6. I've implemented 2D collision detection using the GJK and EPA algorithms which provides the intersection normal and penetration depth, but to implement decent collision response I need to find the intersection point. I've been searching for the answer for a while now but I can't find anything. Could someone explain how to find the intersection point?
  7. @Mike, just a few questions about that equation: Is "timestep" the fractional 1/60.0 or the number of steps in a second (e.g. 60)? Is "angle", the result of acos(desired.dot(current)) ? Is "angular velocity" the current angular velocity of the ship? What's "moment of inertia"? Sorry if I'm being dumb :)
  8. Yeah, I need to do that. So I've worked out that angular rotation is represented by the axis of rotation, and the magnitude is the amount of rotation. This means that I can use the cross-product between the two vectors to work out the torque I need to apply.   This seems to work for small rotations, but the moment my ship crashes into something the whole thing goes haywire. I'm going to debug some more but if using the cross-product is a bad idea for some reason please let me know! Are there edge cases when the difference between the two vectors is large?
  9. This seems like it should be simple, but I've been struggling with it for a while.   I have a starship that has an associated ODE body. I'm trying to get the starship to follow a path. So I calculate the desired heading as a vector.   The problem is I need to find the angular force to apply (as a vector) to rotate the ship from its current heading (forward vector) to face the desired heading.   Could someone explain how to calculate that angular force?    
  10. I'm working on some basic AI for a fighter game, and I'm trying to get the ships to fly into a formation. To calculate the amount of torque I need to apply to each ship so that it turns towards the desired heading I'm using a PID controller very similar to the one in the first answer here: http://answers.unity3d.com/questions/199055/addtorque-to-rotate-rigidbody-to-look-at-a-point.html   So, I have the current heading of the ship, and the desired heading, and I need to pass an error value into the PID controller so that it can correct the heading.   In the linked example, the poster uses the cross product of the desired heading and current heading. This works perfectly if the angle between the headings is < 90 degrees, if it's greater than 90 degrees then the cross product is flipped and the PID controller starts correcting to the opposite direction than I want!   I'm struggling to figure out what vec3 error value will work in all cases, even if there is a large angle between the desired and actual heading. Any ideas?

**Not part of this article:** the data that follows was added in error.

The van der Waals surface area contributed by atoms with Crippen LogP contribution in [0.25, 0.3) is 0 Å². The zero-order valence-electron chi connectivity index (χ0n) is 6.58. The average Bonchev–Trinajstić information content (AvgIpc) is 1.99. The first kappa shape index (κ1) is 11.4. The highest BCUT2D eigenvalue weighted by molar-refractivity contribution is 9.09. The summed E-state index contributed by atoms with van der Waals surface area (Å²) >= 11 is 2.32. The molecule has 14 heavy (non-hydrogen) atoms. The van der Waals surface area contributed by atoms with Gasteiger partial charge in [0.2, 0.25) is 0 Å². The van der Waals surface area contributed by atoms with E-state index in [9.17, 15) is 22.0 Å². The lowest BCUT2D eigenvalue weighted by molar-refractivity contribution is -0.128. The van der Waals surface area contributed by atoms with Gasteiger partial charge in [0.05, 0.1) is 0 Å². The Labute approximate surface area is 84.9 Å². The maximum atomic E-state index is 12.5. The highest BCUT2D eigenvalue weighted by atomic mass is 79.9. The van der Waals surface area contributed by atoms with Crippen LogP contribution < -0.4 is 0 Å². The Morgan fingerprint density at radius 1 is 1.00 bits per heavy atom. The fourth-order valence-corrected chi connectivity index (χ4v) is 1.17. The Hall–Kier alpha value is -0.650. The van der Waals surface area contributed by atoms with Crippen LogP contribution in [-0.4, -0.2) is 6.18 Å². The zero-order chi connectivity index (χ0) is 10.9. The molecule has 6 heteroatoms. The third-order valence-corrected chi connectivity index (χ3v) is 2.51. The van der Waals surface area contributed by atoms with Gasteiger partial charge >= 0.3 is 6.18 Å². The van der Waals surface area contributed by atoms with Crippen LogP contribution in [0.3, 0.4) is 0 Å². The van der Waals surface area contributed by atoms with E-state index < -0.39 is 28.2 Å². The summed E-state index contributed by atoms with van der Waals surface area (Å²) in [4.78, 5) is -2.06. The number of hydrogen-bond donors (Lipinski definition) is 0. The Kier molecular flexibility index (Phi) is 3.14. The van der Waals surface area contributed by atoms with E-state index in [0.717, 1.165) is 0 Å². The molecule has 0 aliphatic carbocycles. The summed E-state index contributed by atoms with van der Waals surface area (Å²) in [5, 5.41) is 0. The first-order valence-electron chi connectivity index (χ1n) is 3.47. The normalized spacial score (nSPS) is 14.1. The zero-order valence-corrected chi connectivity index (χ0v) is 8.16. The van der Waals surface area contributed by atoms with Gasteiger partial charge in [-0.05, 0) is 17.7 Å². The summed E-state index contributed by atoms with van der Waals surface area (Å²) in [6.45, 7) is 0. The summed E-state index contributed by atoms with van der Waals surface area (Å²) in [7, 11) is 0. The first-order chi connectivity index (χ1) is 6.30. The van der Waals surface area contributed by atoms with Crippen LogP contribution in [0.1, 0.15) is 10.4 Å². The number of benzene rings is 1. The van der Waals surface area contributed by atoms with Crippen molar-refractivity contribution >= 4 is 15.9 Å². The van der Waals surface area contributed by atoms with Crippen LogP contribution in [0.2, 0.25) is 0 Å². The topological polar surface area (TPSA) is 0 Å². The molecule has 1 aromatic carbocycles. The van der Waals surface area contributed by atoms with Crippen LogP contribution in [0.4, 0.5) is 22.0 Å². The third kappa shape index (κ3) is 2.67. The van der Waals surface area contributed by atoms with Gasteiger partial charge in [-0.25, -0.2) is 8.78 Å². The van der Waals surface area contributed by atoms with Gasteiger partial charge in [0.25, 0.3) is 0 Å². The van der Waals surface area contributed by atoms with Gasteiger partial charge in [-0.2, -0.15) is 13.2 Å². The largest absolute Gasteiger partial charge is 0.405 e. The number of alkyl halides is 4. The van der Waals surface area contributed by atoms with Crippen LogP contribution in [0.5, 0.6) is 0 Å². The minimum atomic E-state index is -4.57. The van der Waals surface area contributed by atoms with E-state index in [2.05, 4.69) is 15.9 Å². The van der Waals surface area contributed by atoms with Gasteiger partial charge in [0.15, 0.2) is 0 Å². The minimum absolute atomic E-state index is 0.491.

11. Should be working fine now
  12. Hi torelocks, Sorry you are having trouble with the source code that came with the book. Could you try the latest bug fix release from here: http://www.kazade.co.uk/downloads/boglgp/ Let me know if you still have trouble, Thanks, Luke.
  13. [quote name='TranquilMarmot' timestamp='1314666290' post='4855269'] LWJGL has been updated many (many) times since all the tutorials were written, or at least since they were converted. I'm going to be reading through (hopefully) all of the tutorials and converting them to LWJGL for my own learning purposes anyway, so i figure i might as well share the code. No use keeping to myself what I can share for free. I guess what I came here to ask is whether or not it would be worth it to go through the extra time and effort to add extra comments, write readmes, etc. etc. If I were to do all that and put them in a nice zip or jar file, would I be able to send them to NeHe and have them replace the old, outdated conversions? Or is the website 'dead'? [/quote] Hey, We are planning a new set of tutorials that will bring the old ones up-to-date. So, it's probably not worth updating the existing ones. But, when the new ones are released you are more than welcome to port those! The delay at the moment is that the site is now hosted on Google AppEngine and they dropped a bombshell price increase on us the other day so all my free time is going on optimizing the site to reduce the billing cost. Just a bit more optimizing to do and then I can begin work on the new lessons Stay tuned! Luke.
  14. IANAL, but the original tutorials were written to be used freely, so you should be fine. The NeHe readme says "If you use this code in project of your own, send a shout out to the author!" so I think as long as you name the authors of the tutorial (normally Jeff Molofee combined with another contributor), you should be all good. That said, the original tutorials didn't contain any real "license" for use, so I guess they are a legal grey area, although it's highly unlikely one of the authors is going to cause a fuss over it. When we release the new set of tutorials we will make sure that the license is specified and liberal. For your specific use-case you might be better off using the [url="http://www.lonesock.net/soil.html"]SOIL library[/url] which is public domain, easy to use and supports loads of formats.
  15. The DevC++ links should be fixed Luke.